Canada Markets closed
  • S&P/TSX

    +341.01 (+1.86%)
  • S&P 500

    +71.75 (+1.97%)
  • DOW

    +548.75 (+1.88%)

    -0.0031 (-0.4231%)

    -0.35 (-0.43%)

    +893.67 (+3.48%)
  • CMC Crypto 200

    +15.23 (+3.55%)

    -8.10 (-0.49%)
  • RUSSELL 2000

    +52.73 (+3.17%)
  • 10-Yr Bond

    -0.2590 (-6.53%)
  • NASDAQ futures

    -42.00 (-0.36%)

    -2.42 (-7.42%)
  • FTSE

    +20.80 (+0.30%)
  • NIKKEI 225

    +64.34 (+0.25%)

    +0.0007 (+0.09%)

Companies can't stop talking about higher costs

·Senior Markets Editor
·3 min read


This article first appeared in the Morning Brief. Get the Morning Brief sent directly to your inbox every Monday to Friday by 6:30 a.m. ET. Subscribe

Tuesday, April 20, 2021

Cost pressures are the hottest topic on earnings calls

First quarter earnings season is less than a week old, but the biggest theme management teams are talking about is clear — higher costs.

On Monday morning, Coca-Cola (KO) served as the week's first Blue Chip company to report its quarterly results. And the impact higher costs could have on the business were a notable part of the conference call conversation.

"Last quarter, we said that despite a rising commodity environment, we expected a relatively benign impact in 2021, given our hedged positions," Coca-Cola CFO John Murphy told investors Monday morning.

"While this continues to be the case, we're closely monitoring upward pressure in some inputs such as high fructose corn syrup, PET, metals, and other packaging materials as they impact us as well as our bottling partners." (Emphasis ours.)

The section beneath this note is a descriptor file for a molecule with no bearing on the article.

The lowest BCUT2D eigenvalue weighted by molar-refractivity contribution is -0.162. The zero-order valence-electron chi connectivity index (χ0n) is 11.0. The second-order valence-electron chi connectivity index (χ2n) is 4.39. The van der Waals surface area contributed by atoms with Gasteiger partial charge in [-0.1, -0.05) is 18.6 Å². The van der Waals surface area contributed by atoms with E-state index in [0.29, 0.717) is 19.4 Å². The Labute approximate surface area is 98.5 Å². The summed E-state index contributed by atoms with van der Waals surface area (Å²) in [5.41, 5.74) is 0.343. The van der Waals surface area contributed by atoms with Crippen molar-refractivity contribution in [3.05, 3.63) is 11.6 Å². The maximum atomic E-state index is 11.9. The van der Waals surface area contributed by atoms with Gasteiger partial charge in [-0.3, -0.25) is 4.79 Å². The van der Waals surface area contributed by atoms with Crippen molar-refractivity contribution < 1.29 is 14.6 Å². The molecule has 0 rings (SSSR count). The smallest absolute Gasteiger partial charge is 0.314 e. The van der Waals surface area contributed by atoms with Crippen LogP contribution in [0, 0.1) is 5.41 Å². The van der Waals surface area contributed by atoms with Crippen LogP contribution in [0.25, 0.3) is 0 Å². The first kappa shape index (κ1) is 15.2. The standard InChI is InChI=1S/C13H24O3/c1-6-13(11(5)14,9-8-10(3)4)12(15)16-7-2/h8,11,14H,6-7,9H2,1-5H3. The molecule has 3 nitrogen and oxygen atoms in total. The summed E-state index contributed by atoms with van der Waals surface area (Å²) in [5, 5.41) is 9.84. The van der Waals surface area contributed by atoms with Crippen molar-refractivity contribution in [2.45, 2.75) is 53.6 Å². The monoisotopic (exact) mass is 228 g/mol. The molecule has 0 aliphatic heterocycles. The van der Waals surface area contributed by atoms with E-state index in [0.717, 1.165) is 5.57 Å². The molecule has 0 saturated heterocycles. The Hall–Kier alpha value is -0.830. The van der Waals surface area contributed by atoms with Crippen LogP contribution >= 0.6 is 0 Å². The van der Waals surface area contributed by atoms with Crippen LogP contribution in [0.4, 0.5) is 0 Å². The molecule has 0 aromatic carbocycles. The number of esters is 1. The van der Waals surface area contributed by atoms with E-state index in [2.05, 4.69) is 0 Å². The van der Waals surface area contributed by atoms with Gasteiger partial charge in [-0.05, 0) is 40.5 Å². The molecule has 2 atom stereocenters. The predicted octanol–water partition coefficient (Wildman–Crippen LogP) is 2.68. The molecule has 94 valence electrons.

Later in the call, Murphy said in response to a question on costs that higher commodity prices are likely to be "more of a headwind [in 2022]." Murphy added Coke "typically [looks] to take pricing in with inflation."

In other words, Coke will not be aggressive in raising its prices beyond what broad economic trends dictate. But as many readers are no doubt familiar, the inflation picture into the second half of this year is likely to look quite unique. More widespread vaccinations, loosening COVID restrictions, pent-up demand from excess consumer savings, and supply shortages ranging from service sector labor to vacation rentals are likely to push prices higher across a wide range of goods and services.

The Federal Reserve and many economists have talked at length about these pressures being transitory, one-off events need not put inflation on a new, faster trajectory. Whether Coca-Cola and other corporates that benchmark pricing increases to economy-wide inflation trends will see these pressures as transitory or an opportunity to raise prices by the most in decades remains to be seen.

Market strategists are also looking closely at the discussion management teams are having on higher costs so far this reporting period. In a note to clients published over the weekend, Morgan Stanley strategist Mike Wilson writes that, "Early in earnings season, cost pressures have emerged as a prominent topic of conversation.

"This development is corroborated by a number of macro data points which suggest that a range of expenses are on the rise," Wilson adds. "Pent-up demand due to the pandemic and elevated household savings suggest price increases in certain end markets may be digested initially, but for how long? While it's premature to draw conclusions around corporates' ability to pass on costs into the reopening, we think this is a potential risk to margin expectations worth monitoring."

By Myles Udland, reporter and anchor for Yahoo Finance Live. Follow him at @MylesUdland

Yahoo Finance Highlights

Earth Day: Why ESG investing is going from strength to strength

It’s time to notice Tesla’s Autopilot death toll

How Tony Stark inspired Robert Downey Jr. to take action on climate change

Read the latest financial and business news from Yahoo Finance